Multimedia artist Claire Bangser created NOLAbeings as a portrait-based story project that marries image and text. Inspired by the Humans of NY project, it stems from the belief that we can all learn from one anothers' stories. Primarily featured on Instagram (and tumblr), Claire meets people in coffee shops, grocery stores, living rooms, sidewalks, and learns something about each individual through a snapshot conversation and image. After discovering and falling in love with the project, editors at NolaVie asked to post a weekly roundup of her most visually and narratively stimulating photos.
"I used to cut his hair but he was with somebody else. Two years later we ended up together. We always knew - the minute we met we knew ‘I’m supposed to be with you.'"
"Ever since I was a little kid I used to watch the ice skating Olympics and tell my parents I wanted to be an ice skater when I grew up because their moves and their spins are so precise you have to like, computerize them and slow them down to really catch their gracefulness. Now I really want to go to school to follow my passion and pursue a career in dance and choreography, but I feel like there's not a lot of opportunities for that career here. I'm stuck in fast food and just trying to get out there."
“The Treme is gone. They really don’t want music here. But this has always been a music place, right in this area. Like the Treme Brass Band and Uncle Lionel Batiste - he’s gone but you still see him, you still think of him. He’s up on the post, he’s over there, he’s everywhere. He was always here. He was just like, everything.”
“My block is my favorite place in the world. I love living there and I love all of my neighbors. It feels really communal and everybody’s really different and everybody’s looking out for each other - old people, young people, black people, white people. But I’m moving and I’m really sad. I’m going to miss it a lot. You know, it’ll probably change too. These things never stay the same. One day quality control is going to come in and get the chickens out of the middle of the road and that charm will wear off. But until then, they climb up in the tree at night and like, shit on whoever’s car is below. And if you live on the block, you know not to park under the tree overnight, and if you don’t live on the block, you don’t know that."
“Sunday morning at 7am I checked my phone and I had a missed call and text from my roommate and it said ‘call me right now… our apartment caught on fire and everything burned down.’ Immediately I grabbed my girlfriend and told her ‘we have to go.' It’s only ten minutes from her place to mine but it felt like an eternity and the whole time I was crying because the only thing I could think of was my year-old puppy, Jockamo - that I was coming home to find her dead in the apartment. And I couldn’t handle that. I thought everything had burned down and I had come to terms with that on that car drive, but I couldn’t come to terms with losing my dog. So I pulled up and I saw all the smoke and all the damage in the back and I immediately knew this was really bad. The door was kicked in so we just kind of walked in. It’s crazy because when it comes to something like that, everything that could go right did. None of us were home. A neighbor a few doors down had volunteered to take care of the cat and dog until we got there. The most important things that could have been damaged - each other and the animals - were salvaged. I’ve always believed the city is magic and I still do, even with everything. Even with the fire, just the goodness of people and the coming together of everybody to help. We didn’t have renter’s insurance. I’ve literally had renter’s insurance since I moved out on my own 5 years ago. When I moved New Orleans 5 months ago it was the last thing on my mind. People have asked me if I feel different about New Orleans now that I’ve lost everything, and I mean, no. One time someone told me ‘The less you own, the less owns you’ and that’s kinda how it feels right now. I don’t have much but at the same time I feel like I have everything that I need.”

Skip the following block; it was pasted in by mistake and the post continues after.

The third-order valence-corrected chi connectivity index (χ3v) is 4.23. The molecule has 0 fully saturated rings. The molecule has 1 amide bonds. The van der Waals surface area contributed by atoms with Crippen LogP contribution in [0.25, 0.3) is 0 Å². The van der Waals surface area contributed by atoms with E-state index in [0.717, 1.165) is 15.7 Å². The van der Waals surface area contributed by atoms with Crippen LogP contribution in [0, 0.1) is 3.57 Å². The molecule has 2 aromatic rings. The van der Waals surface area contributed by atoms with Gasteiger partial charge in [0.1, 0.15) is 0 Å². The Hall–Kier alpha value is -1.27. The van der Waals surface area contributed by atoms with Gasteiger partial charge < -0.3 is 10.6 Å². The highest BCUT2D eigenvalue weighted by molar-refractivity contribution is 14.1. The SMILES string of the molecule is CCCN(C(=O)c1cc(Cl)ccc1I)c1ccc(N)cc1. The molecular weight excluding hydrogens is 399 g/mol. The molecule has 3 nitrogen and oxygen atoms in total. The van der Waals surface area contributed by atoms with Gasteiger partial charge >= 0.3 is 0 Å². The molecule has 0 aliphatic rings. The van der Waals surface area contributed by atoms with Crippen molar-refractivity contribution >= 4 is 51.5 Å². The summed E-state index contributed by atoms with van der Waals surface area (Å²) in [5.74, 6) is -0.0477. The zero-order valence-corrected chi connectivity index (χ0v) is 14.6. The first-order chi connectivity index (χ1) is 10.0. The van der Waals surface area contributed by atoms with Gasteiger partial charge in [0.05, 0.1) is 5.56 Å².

Claire Bangser is a New Orleans-based photographer and filmmaker with a passion for storytelling. She is the creator of NOLAbeings and has produced work for local, national, an international organizations and media since 2009. Highlights include a three-month bike tour storytelling project on the west coast, documentation for a four-month National Geographic Young Explorer’s grant in Turkey, and New Orleans-based digital storytelling projects like Cry You One and BOUDIN: The New Orleans Music Project. Find more of her work at www.clairebangser.com.